Tag Archives: U.S. Embargo of Nicaragua

Back from Break and there are Russkies Everywhere!

20140113-140359.jpg The above is another cartoon from Roger Sanchez published by the Nicaraguan Solidarity Campaign. In it Sanchez’s Uncle Sam calls out an imagined Soviet invasion while opening the door for U.S. intervention. The United States justified its war against Nicaragua by arguing that the Sandinistas were a puppet of the Soviets. Interestingly, the Soviets and the FSLN wanted nothing to do with each other. The expensive experience of aiding the Cuban Revolution combined with the catastrophic decline of the Soviet economy ensured that the Soviets had neither the will nor the resources to turn Nicaragua into a hemispheric beachhead. Also, by the mid 1980s Cold War tensions between the Soviets and United States had thawed and Soviet leaders feared that supporting the Sandinistas would undermine these more congenial relations. The depiction of an invasion of the United States by Cuba, Nicaragua, and the Soviet Union in the film Red Dawn was never even close to reality (however that movie is an awesome 80s action flick and should be watched). However, this is not to say that the Soviets did not aid the Sandinistas. As the U.S. embargo of Nicaragua slowly strangled the small nation and as Latin American and European states cut aid in the face of U.S. pressure, Nicaragua turned to the Soviets and Cuba for assistance. Ironically U.S. actions pushed the FSLN into a closer relationship with the Soviets. However, this aid was limited and short lived. By the late 1980s the Soviets drastically cut much of their assistance to Nicaragua.

For their part the Sandinistas followed the advice of the Fidel Castro and pursued policies that would not agitate the United States, this included not cultivating a relationship with the Soviets. Highlighting their own experience of attacks at the hands of the United States, Castro and the Cubans advised the Sandinistas not turn to the Soviets, giving the United States a reason for aggression, but instead turn to Western Europe and the Nonaligned nations for aid. The Sandinistas followed this path until the U.S. embargo forced them to turn to the Soviet Union.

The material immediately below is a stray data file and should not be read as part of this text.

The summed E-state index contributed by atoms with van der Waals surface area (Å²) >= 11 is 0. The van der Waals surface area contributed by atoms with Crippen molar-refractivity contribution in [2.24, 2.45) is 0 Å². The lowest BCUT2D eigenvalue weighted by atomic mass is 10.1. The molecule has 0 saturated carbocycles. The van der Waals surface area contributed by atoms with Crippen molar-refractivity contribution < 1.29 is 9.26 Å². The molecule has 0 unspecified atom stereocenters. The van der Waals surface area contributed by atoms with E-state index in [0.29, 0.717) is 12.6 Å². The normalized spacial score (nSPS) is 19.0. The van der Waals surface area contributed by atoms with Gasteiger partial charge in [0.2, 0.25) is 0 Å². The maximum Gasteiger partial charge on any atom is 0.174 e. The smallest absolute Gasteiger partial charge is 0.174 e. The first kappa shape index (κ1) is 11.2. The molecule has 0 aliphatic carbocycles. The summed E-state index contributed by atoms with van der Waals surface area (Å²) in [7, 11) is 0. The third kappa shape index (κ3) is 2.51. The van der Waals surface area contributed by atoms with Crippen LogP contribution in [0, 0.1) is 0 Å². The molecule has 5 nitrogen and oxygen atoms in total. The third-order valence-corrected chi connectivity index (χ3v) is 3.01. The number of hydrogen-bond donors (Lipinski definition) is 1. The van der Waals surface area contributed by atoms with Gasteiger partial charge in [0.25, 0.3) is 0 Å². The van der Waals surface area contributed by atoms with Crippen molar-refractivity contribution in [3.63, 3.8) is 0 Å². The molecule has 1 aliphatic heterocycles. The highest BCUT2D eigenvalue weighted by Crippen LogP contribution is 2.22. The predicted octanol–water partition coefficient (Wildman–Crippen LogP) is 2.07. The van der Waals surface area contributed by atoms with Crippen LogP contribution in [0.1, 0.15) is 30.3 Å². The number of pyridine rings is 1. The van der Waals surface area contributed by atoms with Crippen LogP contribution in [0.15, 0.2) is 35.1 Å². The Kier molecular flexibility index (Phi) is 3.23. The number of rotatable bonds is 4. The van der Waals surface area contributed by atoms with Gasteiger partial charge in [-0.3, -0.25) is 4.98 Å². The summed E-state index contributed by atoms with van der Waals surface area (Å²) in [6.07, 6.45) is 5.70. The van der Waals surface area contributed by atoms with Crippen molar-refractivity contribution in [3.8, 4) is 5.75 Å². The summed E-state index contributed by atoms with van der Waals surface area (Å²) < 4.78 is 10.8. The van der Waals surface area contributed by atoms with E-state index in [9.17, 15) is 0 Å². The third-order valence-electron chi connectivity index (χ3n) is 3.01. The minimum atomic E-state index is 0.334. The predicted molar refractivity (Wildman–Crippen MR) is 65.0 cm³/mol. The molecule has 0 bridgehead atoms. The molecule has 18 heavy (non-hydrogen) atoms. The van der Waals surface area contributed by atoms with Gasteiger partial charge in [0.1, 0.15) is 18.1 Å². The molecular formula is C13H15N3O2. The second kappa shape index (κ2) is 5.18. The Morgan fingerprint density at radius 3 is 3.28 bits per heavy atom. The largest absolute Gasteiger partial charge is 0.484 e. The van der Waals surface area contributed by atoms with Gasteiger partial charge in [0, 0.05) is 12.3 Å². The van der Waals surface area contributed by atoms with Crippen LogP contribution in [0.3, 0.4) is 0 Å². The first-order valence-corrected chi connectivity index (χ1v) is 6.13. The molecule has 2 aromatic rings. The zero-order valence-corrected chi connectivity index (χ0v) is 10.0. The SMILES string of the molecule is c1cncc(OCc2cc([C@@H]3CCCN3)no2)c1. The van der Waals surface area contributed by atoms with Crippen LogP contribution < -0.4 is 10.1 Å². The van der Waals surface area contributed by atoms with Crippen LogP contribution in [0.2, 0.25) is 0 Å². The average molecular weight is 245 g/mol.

Danuta Paszyn, The Soviet Attitude to Political and Social Change in Central America, 1979-90 (New York: St. Martin’s Press, 2000).
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Western Labor in Solidarity with Nicaragua, or Creepy Somoza’s



The first day I was in the archive I found some creepy drawings of Anastasio Somoza Debayle in a small book entitled Ein vereintes Volk wird nie besiegt werden: was in Nicaragua geschah is kein Marchen (A People United will never be defeated: What happened in Nicaragua is not a Fairy Tale). This little book was created by the youth division of IG Metall (Industrial Union of Metalworkers) in order to raise awareness of the atrocities committed by the Somoza regime.

This is not the first union I have found engaged in solidarity, especially prior to 1979. Canadian unions pressured their government to take a firm stand against Somoza and send aid to the people of Nicaragua. Labor unions in the North Atlantic, with the exception of those in the United States, tended to support the revolution and looked favorably on the Sandinistas once they came to power, due in large part to a shared ideological background. There was also a practical side to supporting the Sandinistas. In 1985 western labor unions opposed the U.S. embargo of Nicaragua, pressuring their governments to challenge the U.S. policy. Although ideological solidarity and moral outrage largely motivated union resistance, many union leaders feared the loss of Nicaraguan raw materials and the closing of a market for their manufactured goods. However the fears of losing exports or imports to the embargo were minimal considering Nicaragua’s negligible economic relations with Western Europe and Canada. However, the impact on Nicaragua was devastating due to the fact that the United States was the small nation’s largest trading partner.

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